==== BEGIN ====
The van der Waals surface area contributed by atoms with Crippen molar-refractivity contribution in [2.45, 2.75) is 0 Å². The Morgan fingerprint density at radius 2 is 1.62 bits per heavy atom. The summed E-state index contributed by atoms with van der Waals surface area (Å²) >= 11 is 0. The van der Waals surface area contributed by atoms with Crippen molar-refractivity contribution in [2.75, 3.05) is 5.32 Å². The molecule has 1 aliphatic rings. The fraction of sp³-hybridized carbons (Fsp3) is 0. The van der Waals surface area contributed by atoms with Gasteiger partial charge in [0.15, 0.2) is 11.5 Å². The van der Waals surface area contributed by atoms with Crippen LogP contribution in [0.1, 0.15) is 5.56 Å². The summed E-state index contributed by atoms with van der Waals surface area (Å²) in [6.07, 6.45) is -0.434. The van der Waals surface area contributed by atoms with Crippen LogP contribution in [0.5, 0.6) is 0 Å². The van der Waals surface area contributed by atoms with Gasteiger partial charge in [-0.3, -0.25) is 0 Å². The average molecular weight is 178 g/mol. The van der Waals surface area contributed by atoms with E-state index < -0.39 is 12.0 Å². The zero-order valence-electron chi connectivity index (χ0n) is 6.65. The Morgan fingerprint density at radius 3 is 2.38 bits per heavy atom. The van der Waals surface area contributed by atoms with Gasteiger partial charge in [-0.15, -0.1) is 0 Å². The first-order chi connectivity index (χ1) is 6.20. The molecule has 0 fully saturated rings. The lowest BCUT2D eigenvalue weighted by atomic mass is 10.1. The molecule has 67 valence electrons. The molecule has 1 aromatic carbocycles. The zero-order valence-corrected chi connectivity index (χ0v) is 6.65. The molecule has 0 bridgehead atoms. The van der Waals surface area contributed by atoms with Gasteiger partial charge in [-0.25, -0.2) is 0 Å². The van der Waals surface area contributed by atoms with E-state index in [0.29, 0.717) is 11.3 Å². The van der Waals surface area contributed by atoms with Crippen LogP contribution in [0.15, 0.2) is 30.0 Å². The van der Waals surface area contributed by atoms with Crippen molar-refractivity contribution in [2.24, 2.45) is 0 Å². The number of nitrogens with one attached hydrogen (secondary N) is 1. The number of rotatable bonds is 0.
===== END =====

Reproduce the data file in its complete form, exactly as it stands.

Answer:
The van der Waals surface area contributed by atoms with Crippen molar-refractivity contribution in [2.45, 2.75) is 0 Å². The Morgan fingerprint density at radius 2 is 1.62 bits per heavy atom. The summed E-state index contributed by atoms with van der Waals surface area (Å²) >= 11 is 0. The van der Waals surface area contributed by atoms with Crippen molar-refractivity contribution in [2.75, 3.05) is 5.32 Å². The molecule has 1 aliphatic rings. The fraction of sp³-hybridized carbons (Fsp3) is 0. The van der Waals surface area contributed by atoms with Gasteiger partial charge in [0.15, 0.2) is 11.5 Å². The van der Waals surface area contributed by atoms with Crippen LogP contribution in [0.1, 0.15) is 5.56 Å². The summed E-state index contributed by atoms with van der Waals surface area (Å²) in [6.07, 6.45) is -0.434. The van der Waals surface area contributed by atoms with Crippen LogP contribution in [0.5, 0.6) is 0 Å². The van der Waals surface area contributed by atoms with Gasteiger partial charge in [-0.3, -0.25) is 0 Å². The average molecular weight is 178 g/mol. The van der Waals surface area contributed by atoms with E-state index < -0.39 is 12.0 Å². The zero-order valence-electron chi connectivity index (χ0n) is 6.65. The Morgan fingerprint density at radius 3 is 2.38 bits per heavy atom. The van der Waals surface area contributed by atoms with Gasteiger partial charge in [-0.15, -0.1) is 0 Å². The first-order chi connectivity index (χ1) is 6.20. The molecule has 0 fully saturated rings. The lowest BCUT2D eigenvalue weighted by atomic mass is 10.1. The molecule has 67 valence electrons. The molecule has 1 aromatic carbocycles. The zero-order valence-corrected chi connectivity index (χ0v) is 6.65. The molecule has 0 bridgehead atoms. The van der Waals surface area contributed by atoms with Gasteiger partial charge in [-0.25, -0.2) is 0 Å². The van der Waals surface area contributed by atoms with E-state index in [0.29, 0.717) is 11.3 Å². The van der Waals surface area contributed by atoms with Crippen LogP contribution in [0.15, 0.2) is 30.0 Å². The van der Waals surface area contributed by atoms with Crippen molar-refractivity contribution in [2.24, 2.45) is 0 Å². The number of nitrogens with one attached hydrogen (secondary N) is 1. The number of rotatable bonds is 0.